“It’s why you’re dead and on your way to hell, though,” she said quietly and ducked out of the way when one of his eyes popped out and flicked as if jet-propelled towards her. “I told you at the time: politics was never meant to be a route to personal wealth and happiness, though you couldn’t see it. Oh, I know you believe that it worked and you amassed so much wealth by taxing the poor that you could make teensy little personal donations to charity without noticing the change in the weight of your purse, but did it bring you happiness?”
“Blurr…blurr…awah!”
“Did it bring either of us happiness? You could afford anything your heart desired and what did you spend so much money on? A penis extension! I mean, a penis extension! You were Chancellor of the Exchequer and the absolute pinnacle of your desires was to have a longer willy!”
“Glug gar glug!”
“It never crossed your mind that the money you spent on an extra inch or so in your pants might have bought a new hospital or a few more teachers for overcrowded schools, which is what the people who actually paid their considerable taxes really wanted, did it? And when the surgery was over and the pain had subsided, what did it benefit you? You could never bring yourself to you-know-what with me for fear your you-know-what went wrong or fell to bits… remember?”
Chandry Boniface tried to stand up in order to swipe his wife across her face, but his right leg disintegrated and he lurched, out of control, to the floor.
“You look rather sad down there,” murmured Elaina. “But you won’t be aware of it for long. I’m told the dead soon lose all contact with the living world, just that their going is slowed down by the stuff they’ve encumbered themselves with in life. It’s like a weight holding them back, though for most people it might be slowing their progress to Heaven. But for you it’s hell, I’m afraid. And you’ll find a few chums there, fellow wastrels and bullies with whom you can scream your agony as the flames lick at your unburning flesh for eternity. By the way, have you any clear idea how long eternity might be?”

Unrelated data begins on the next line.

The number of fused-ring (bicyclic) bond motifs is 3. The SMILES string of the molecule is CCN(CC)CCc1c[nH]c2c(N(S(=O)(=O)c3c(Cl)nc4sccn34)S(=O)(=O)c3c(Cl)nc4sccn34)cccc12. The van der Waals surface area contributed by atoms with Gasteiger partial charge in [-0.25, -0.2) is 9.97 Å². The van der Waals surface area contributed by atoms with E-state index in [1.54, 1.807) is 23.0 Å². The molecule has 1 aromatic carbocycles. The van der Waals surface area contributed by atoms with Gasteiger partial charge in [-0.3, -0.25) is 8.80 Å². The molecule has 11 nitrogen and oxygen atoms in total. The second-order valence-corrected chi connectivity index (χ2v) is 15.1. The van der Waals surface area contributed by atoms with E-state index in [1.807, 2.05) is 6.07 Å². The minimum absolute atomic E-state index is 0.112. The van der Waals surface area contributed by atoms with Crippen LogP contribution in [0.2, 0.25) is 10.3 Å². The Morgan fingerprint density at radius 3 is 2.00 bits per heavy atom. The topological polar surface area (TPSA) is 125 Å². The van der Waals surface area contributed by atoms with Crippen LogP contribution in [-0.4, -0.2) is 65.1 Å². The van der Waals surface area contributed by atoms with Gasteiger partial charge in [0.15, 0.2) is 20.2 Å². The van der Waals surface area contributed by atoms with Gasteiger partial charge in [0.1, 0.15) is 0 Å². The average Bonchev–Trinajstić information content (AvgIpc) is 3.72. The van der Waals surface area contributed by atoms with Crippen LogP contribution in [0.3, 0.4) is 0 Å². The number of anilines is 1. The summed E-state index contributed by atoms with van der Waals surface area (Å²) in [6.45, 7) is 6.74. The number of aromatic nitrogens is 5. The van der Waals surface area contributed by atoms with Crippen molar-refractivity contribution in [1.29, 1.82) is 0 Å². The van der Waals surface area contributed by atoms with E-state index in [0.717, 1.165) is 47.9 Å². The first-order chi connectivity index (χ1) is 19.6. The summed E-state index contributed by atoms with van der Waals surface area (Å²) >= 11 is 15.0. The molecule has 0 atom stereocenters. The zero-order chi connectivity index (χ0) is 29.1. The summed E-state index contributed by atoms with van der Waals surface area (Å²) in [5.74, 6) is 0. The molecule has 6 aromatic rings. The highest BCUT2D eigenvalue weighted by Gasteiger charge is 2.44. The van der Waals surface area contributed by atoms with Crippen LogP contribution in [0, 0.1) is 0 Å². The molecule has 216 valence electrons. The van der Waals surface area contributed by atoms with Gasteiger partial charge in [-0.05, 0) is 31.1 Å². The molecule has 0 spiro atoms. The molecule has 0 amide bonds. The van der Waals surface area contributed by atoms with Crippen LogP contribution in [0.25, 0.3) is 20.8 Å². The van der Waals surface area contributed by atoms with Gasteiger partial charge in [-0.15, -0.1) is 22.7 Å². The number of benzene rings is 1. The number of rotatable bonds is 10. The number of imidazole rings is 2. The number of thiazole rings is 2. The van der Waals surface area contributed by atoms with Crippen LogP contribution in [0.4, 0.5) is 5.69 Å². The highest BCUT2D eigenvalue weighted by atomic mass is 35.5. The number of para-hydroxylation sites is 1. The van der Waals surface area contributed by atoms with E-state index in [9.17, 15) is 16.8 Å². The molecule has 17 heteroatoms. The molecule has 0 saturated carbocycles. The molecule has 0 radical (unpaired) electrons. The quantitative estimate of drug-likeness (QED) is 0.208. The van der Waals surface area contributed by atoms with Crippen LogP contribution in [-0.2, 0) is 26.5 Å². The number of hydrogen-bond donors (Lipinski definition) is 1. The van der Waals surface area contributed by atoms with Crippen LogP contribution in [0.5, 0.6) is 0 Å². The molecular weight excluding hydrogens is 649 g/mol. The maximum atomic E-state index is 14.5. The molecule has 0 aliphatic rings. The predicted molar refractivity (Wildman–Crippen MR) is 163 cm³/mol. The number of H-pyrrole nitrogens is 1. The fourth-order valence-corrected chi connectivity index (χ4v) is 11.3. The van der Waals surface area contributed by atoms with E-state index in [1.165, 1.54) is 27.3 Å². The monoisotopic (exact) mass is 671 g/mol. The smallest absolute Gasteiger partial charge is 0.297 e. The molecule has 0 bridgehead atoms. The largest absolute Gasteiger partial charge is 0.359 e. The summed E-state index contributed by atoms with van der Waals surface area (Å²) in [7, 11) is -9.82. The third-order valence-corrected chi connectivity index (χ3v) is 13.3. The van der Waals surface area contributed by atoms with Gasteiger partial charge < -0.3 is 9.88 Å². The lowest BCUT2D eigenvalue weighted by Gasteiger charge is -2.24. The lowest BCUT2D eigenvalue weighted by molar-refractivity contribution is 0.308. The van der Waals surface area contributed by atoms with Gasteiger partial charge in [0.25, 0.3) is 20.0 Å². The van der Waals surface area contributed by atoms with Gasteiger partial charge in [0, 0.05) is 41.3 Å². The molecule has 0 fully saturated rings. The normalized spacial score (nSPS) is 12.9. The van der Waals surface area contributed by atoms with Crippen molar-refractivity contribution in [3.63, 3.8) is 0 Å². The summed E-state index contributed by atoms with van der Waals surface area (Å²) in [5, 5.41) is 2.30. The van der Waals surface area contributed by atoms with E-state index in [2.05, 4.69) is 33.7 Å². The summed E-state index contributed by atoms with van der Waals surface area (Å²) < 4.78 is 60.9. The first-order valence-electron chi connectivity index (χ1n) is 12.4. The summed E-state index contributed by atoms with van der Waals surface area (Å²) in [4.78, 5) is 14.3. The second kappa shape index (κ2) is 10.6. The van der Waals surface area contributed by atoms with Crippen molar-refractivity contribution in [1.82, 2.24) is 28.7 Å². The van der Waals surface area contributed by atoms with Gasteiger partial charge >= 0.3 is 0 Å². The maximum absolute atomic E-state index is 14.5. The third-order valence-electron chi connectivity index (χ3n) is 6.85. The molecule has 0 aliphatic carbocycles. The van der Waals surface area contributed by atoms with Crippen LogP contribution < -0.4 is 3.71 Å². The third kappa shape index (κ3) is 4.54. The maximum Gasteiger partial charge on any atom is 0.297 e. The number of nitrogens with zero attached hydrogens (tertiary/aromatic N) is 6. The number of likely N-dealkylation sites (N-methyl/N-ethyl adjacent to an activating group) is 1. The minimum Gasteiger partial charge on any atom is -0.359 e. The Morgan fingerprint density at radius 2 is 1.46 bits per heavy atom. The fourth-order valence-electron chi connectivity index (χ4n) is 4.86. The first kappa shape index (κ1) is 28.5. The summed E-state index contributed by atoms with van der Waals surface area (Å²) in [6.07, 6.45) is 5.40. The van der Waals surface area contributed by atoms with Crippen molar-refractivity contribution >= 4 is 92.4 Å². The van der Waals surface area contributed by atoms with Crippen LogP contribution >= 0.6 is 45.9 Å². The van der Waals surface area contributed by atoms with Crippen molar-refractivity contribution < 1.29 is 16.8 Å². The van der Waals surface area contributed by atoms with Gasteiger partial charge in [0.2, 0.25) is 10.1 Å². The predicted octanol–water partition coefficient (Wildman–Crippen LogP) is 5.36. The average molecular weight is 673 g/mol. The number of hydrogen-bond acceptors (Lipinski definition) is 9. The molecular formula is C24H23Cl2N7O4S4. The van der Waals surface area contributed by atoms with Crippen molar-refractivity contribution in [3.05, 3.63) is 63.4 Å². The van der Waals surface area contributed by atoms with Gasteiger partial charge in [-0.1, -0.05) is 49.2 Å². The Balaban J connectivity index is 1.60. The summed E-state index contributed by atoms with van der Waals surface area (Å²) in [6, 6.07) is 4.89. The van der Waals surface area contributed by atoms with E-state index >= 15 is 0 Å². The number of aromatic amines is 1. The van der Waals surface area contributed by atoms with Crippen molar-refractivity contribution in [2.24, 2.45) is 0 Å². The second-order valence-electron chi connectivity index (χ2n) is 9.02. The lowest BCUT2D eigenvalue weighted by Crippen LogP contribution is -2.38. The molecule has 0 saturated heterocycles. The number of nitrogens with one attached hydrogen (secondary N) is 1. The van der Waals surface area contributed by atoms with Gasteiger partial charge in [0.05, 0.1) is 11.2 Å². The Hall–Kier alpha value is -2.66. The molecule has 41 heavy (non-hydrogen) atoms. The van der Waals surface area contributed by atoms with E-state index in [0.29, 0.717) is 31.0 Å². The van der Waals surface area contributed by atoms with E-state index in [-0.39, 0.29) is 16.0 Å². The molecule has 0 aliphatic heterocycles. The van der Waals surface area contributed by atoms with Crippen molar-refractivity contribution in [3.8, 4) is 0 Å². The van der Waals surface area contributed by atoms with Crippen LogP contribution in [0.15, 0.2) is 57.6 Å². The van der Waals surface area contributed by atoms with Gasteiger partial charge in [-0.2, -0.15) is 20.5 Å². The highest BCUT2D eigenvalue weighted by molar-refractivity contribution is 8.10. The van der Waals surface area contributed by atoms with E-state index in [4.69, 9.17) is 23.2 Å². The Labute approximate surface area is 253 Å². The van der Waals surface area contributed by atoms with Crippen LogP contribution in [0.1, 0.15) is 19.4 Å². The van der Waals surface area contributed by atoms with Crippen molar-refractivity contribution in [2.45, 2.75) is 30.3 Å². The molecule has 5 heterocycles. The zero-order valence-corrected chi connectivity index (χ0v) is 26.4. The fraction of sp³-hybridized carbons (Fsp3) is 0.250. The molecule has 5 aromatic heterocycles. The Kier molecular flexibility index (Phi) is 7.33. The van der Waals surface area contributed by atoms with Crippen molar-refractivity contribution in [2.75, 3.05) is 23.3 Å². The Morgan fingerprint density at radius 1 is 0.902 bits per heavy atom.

“Gag…gag….glag…”
“That’s it! Stars get born and die and still the fires lash every nerve of your body with unbelievable pain until you can’t even find another scream or wish for a merciful release for the millionth time…. But the Prime Minister will be there to comfort you whilst you comfort him, if you can…”
Chandry Boniface tried to heave himself on to his one remaining elbow, but that suddenly became dust as well. And the strain of all that effort caused his tongueless head to roll off into a puddle of milk. It felt a great deal better when he didn’t have the fragmented remains of his body to worry about, and he blinked his one remaining eye and tried to concentrate.
The bloody woman he’d married years ago, the one who’d spent all their married life mocking his approach to the more physical side of their life together, grinned hugely.
“So it’s goodbye from me,” she hissed, “and I hope you find a kind of peace with your kith and kin when you get there…”
And she stood up, brushed a few crumbs from her plaid skirt, and sauntered into the garden where a chorus of birds were singing fresh melodies and everything seemed suddenly brand new and shining and bright.
Meanwhile the last bits of Chandry Boniface, as if directed by an unseen conductor, disintegrated into a pile of rather dirty dust that somehow got stirred by a stray breeze and blown through a crack in the floor down into some unknown and dreadful depths.
© Peter Rogerson 18.04.16

THE OLD LIBRARY

16 Apr

Let me introduce you to Cardew Bonceworthy.
There are some who say I should tear straight into his story and to hell with what you might make of poor old Cardew, but I want to write this properly. I want you to know what’s going on in my mind. I want you to feel him. All of him.
You see, Cardew Bonceworthy is going on in my mind.
He was born about an hour ago in the dregs of a cup of coffee. Right at the bottom where the instant stuff is undissolved like it usually is because I don’t stir it properly. He was a bitter taste in my mouth and an echoing reaction in my brain and hey! Presto! There was Cardew.